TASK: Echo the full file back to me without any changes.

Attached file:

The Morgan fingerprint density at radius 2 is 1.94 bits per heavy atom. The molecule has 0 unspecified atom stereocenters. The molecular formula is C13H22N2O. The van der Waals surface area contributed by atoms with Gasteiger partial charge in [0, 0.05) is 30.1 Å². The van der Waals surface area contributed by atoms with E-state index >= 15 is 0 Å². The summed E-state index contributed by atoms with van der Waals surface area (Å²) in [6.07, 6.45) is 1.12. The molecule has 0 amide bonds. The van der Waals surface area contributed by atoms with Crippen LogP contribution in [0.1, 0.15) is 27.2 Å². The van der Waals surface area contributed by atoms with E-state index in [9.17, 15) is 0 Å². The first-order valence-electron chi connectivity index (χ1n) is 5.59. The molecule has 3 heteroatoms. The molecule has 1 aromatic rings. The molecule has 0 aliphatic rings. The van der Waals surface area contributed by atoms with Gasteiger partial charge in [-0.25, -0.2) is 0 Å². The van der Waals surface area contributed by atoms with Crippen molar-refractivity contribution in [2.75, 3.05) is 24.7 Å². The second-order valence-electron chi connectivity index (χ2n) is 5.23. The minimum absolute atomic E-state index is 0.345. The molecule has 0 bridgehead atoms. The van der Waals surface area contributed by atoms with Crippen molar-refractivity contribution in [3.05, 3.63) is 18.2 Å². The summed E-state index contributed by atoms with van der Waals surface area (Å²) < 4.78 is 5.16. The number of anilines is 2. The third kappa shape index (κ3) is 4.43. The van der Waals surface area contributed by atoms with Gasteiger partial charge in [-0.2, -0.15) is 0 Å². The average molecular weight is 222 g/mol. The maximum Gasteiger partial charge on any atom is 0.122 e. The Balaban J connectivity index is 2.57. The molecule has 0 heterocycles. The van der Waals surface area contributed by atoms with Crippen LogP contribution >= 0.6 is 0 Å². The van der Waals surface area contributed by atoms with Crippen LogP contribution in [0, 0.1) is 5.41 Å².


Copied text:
The Morgan fingerprint density at radius 2 is 1.94 bits per heavy atom. The molecule has 0 unspecified atom stereocenters. The molecular formula is C13H22N2O. The van der Waals surface area contributed by atoms with Gasteiger partial charge in [0, 0.05) is 30.1 Å². The van der Waals surface area contributed by atoms with E-state index >= 15 is 0 Å². The summed E-state index contributed by atoms with van der Waals surface area (Å²) in [6.07, 6.45) is 1.12. The molecule has 0 amide bonds. The van der Waals surface area contributed by atoms with Crippen LogP contribution in [0.1, 0.15) is 27.2 Å². The van der Waals surface area contributed by atoms with E-state index in [9.17, 15) is 0 Å². The first-order valence-electron chi connectivity index (χ1n) is 5.59. The molecule has 3 heteroatoms. The molecule has 1 aromatic rings. The molecule has 0 aliphatic rings. The van der Waals surface area contributed by atoms with Gasteiger partial charge in [-0.25, -0.2) is 0 Å². The van der Waals surface area contributed by atoms with Crippen molar-refractivity contribution in [2.75, 3.05) is 24.7 Å². The second-order valence-electron chi connectivity index (χ2n) is 5.23. The minimum absolute atomic E-state index is 0.345. The molecule has 0 bridgehead atoms. The van der Waals surface area contributed by atoms with Crippen molar-refractivity contribution in [3.05, 3.63) is 18.2 Å². The summed E-state index contributed by atoms with van der Waals surface area (Å²) < 4.78 is 5.16. The number of anilines is 2. The third kappa shape index (κ3) is 4.43. The van der Waals surface area contributed by atoms with Gasteiger partial charge in [-0.2, -0.15) is 0 Å². The average molecular weight is 222 g/mol. The maximum Gasteiger partial charge on any atom is 0.122 e. The Balaban J connectivity index is 2.57. The molecule has 0 heterocycles. The van der Waals surface area contributed by atoms with Crippen LogP contribution >= 0.6 is 0 Å². The van der Waals surface area contributed by atoms with Crippen LogP contribution in [0, 0.1) is 5.41 Å².